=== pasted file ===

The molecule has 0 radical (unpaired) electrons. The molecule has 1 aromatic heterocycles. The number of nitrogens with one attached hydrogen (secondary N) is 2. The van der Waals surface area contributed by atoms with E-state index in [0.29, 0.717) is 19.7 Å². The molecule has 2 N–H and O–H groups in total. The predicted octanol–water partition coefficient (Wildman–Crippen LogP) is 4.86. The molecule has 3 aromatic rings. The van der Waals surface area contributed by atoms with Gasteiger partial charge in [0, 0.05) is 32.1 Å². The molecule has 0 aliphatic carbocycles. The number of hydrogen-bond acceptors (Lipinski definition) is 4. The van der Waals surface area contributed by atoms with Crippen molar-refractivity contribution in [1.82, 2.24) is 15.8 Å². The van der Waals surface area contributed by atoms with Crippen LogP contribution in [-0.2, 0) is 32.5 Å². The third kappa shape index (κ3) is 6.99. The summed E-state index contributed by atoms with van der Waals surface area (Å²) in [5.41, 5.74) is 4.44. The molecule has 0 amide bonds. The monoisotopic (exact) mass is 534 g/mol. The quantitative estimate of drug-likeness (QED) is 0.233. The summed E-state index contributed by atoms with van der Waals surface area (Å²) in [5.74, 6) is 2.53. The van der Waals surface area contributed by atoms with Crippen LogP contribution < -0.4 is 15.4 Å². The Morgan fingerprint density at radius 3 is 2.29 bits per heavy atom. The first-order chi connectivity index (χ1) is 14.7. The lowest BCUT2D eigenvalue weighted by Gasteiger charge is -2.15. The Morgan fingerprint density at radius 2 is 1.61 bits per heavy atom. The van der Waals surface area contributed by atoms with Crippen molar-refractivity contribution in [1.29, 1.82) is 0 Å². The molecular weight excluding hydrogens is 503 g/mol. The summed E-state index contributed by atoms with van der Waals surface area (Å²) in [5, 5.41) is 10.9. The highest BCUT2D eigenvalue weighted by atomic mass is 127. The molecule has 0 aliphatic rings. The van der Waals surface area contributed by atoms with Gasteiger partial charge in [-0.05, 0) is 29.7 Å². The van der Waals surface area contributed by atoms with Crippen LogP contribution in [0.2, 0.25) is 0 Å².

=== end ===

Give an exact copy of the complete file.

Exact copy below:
The molecule has 0 radical (unpaired) electrons. The molecule has 1 aromatic heterocycles. The number of nitrogens with one attached hydrogen (secondary N) is 2. The van der Waals surface area contributed by atoms with E-state index in [0.29, 0.717) is 19.7 Å². The molecule has 2 N–H and O–H groups in total. The predicted octanol–water partition coefficient (Wildman–Crippen LogP) is 4.86. The molecule has 3 aromatic rings. The van der Waals surface area contributed by atoms with Gasteiger partial charge in [0, 0.05) is 32.1 Å². The molecule has 0 aliphatic carbocycles. The number of hydrogen-bond acceptors (Lipinski definition) is 4. The van der Waals surface area contributed by atoms with Crippen molar-refractivity contribution in [1.82, 2.24) is 15.8 Å². The van der Waals surface area contributed by atoms with Crippen LogP contribution in [-0.2, 0) is 32.5 Å². The third kappa shape index (κ3) is 6.99. The summed E-state index contributed by atoms with van der Waals surface area (Å²) in [5.41, 5.74) is 4.44. The molecule has 0 amide bonds. The monoisotopic (exact) mass is 534 g/mol. The quantitative estimate of drug-likeness (QED) is 0.233. The summed E-state index contributed by atoms with van der Waals surface area (Å²) in [5.74, 6) is 2.53. The van der Waals surface area contributed by atoms with Crippen LogP contribution < -0.4 is 15.4 Å². The Morgan fingerprint density at radius 3 is 2.29 bits per heavy atom. The first-order chi connectivity index (χ1) is 14.7. The lowest BCUT2D eigenvalue weighted by Gasteiger charge is -2.15. The Morgan fingerprint density at radius 2 is 1.61 bits per heavy atom. The van der Waals surface area contributed by atoms with Crippen molar-refractivity contribution in [1.29, 1.82) is 0 Å². The molecular weight excluding hydrogens is 503 g/mol. The summed E-state index contributed by atoms with van der Waals surface area (Å²) in [5, 5.41) is 10.9. The highest BCUT2D eigenvalue weighted by atomic mass is 127. The molecule has 0 aliphatic rings. The van der Waals surface area contributed by atoms with Gasteiger partial charge in [-0.05, 0) is 29.7 Å². The van der Waals surface area contributed by atoms with Crippen LogP contribution in [0.2, 0.25) is 0 Å².